Watch For Vicarious Liability For Employee Negligence
Employers are often liable to third parties for their employees' wrongful acts. This liability is known as respondeat superior or vicarious liability. An employer can be liable for an employee's conduct even when the employee's wrongful conduct violates a work rule or the employee acts on his or her own in violation of supervisory direction. Rogue employees can be dangerous. An employer can be liable even when an employee injures his or her family member. That was recently addressed in Rahman v. State, 170 Wn.2d 810 (2011).
In Rahman, a Washington state employee drove his wife as an unauthorized passenger in a state vehicle on a business trip to inspect a construction site. During the trip, he failed to negotiate a curve and his car left the roadway and struck a tree, rolling several times. His wife was badly injured. She sued the State for vicarious liability under the doctrine of respondeat superior for her husband's negligence. The State rejected responsibility because the husband had used the State vehicle to transport an unauthorized passenger outside the scope of his employment. Initially, the trial court agreed with the State, holding that vicarious liability did not apply when the injured party was an unauthorized passenger. The appellate court reversed holding in favor of the wife. The State then appealed to the Washington Supreme Court.
The State Supreme Court began its analysis, reaffirming the rule that an employer is liable for the negligent acts of its employees that are within the scope or course of employment. The Rahman court noted that the husband was engaged within the scope of his employment when driving to the construction site and had not departed on a "frolic or detour." The Rahman court concluded that, although the husband had combined his own business [i.e., giving his wife an unauthorized ride] with the State's business, his trip and route taken were dictated by official State business and that the State would therefore be liable under the doctrine ofrespondeat superior. While the employer may impose workplace rules and standards, vicarious liability may be found even where the employee acts in a forbidden way. The fact that the husband acted against policy by inviting his wife to ride with him in a State car did not defeat the State's vicarious liability for the accident because his conduct was in the service of the State's business at the time of the accident.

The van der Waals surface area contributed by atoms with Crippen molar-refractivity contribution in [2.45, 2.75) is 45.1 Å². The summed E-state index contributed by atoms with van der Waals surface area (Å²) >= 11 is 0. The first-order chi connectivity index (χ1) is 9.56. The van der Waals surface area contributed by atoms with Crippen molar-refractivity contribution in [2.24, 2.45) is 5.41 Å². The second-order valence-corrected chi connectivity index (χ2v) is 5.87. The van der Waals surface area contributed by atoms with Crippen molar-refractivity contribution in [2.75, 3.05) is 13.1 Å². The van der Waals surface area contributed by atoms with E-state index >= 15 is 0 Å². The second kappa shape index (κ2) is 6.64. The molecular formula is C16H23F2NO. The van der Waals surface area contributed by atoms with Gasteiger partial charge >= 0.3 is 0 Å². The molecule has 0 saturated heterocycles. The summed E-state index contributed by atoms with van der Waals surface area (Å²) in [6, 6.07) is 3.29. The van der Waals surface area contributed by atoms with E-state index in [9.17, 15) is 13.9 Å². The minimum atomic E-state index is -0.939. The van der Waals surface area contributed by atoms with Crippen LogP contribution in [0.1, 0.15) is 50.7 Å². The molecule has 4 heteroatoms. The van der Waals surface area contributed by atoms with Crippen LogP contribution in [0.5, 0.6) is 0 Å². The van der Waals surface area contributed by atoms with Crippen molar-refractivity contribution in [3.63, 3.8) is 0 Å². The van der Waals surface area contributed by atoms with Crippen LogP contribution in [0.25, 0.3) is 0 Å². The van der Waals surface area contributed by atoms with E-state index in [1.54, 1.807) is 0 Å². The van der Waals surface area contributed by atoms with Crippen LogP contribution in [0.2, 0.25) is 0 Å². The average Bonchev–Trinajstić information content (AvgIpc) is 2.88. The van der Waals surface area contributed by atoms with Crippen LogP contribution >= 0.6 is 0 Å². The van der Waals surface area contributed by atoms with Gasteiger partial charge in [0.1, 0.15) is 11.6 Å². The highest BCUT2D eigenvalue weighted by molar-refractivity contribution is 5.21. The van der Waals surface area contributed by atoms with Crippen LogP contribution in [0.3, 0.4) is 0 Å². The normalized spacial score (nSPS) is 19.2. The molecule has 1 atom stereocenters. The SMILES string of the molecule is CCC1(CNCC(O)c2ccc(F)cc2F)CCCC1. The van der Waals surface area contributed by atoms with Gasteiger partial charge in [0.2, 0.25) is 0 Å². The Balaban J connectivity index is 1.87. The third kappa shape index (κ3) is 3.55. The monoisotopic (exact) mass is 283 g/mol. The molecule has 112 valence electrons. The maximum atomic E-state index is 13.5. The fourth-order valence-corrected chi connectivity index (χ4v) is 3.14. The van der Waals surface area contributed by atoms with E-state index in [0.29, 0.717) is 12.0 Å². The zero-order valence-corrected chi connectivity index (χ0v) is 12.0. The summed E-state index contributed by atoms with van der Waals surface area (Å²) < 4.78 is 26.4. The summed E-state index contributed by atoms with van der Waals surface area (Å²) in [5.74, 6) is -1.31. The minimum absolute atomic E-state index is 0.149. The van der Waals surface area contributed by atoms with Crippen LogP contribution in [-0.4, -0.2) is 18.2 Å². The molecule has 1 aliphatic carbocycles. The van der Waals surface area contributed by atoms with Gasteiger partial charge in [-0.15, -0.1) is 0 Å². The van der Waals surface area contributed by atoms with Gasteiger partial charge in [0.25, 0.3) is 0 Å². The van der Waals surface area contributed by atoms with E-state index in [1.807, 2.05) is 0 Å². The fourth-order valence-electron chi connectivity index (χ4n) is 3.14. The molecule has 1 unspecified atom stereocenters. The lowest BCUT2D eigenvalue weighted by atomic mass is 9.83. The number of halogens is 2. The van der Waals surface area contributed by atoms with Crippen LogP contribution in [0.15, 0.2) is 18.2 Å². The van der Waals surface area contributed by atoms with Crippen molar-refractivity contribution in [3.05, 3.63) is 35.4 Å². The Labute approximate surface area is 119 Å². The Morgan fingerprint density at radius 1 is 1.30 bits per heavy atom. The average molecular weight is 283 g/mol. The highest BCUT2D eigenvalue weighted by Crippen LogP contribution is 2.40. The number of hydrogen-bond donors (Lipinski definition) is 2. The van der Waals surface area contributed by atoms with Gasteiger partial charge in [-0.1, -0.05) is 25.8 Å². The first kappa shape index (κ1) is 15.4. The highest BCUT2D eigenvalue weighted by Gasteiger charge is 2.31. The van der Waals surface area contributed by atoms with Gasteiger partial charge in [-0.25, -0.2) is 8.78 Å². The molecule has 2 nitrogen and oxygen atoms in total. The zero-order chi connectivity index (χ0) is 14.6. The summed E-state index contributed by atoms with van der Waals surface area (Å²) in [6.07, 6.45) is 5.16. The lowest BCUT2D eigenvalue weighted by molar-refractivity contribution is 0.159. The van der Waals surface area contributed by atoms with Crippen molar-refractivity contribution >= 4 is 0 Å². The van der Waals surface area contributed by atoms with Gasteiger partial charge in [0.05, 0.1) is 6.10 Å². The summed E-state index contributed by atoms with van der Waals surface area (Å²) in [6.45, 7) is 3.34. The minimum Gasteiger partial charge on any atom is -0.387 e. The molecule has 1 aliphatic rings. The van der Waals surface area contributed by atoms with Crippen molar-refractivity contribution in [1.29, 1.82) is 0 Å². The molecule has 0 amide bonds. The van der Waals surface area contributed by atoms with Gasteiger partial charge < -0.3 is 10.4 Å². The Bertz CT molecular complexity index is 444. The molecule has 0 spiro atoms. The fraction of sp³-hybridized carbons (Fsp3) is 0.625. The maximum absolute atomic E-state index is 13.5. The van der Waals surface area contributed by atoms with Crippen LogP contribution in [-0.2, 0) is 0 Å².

The takeaways from Rahman can be chilling for employers. Even if you have a workplace safety rule which the employee violates, you may be responsible for harm caused by that employee's negligence, even while violating the rule including in lawsuits filed by family members against your employees. An employer's best defense is to train and educate its employees on work rules, discipline employees for violation of those rules, and if necessary, terminate the employees when they violate them. Such conduct will have the salutary effect of warning other employees to comply with work rules and potentially avoid the incident that leads to vicarious liability for the employer under respondeat superior. Nonetheless, as the Rahman court underscored, the fact that an employee's conduct which leads to the harm is in violating workplace rules, is not necessarily or even probably a defense to employer's liability for its employee's wrongful conduct.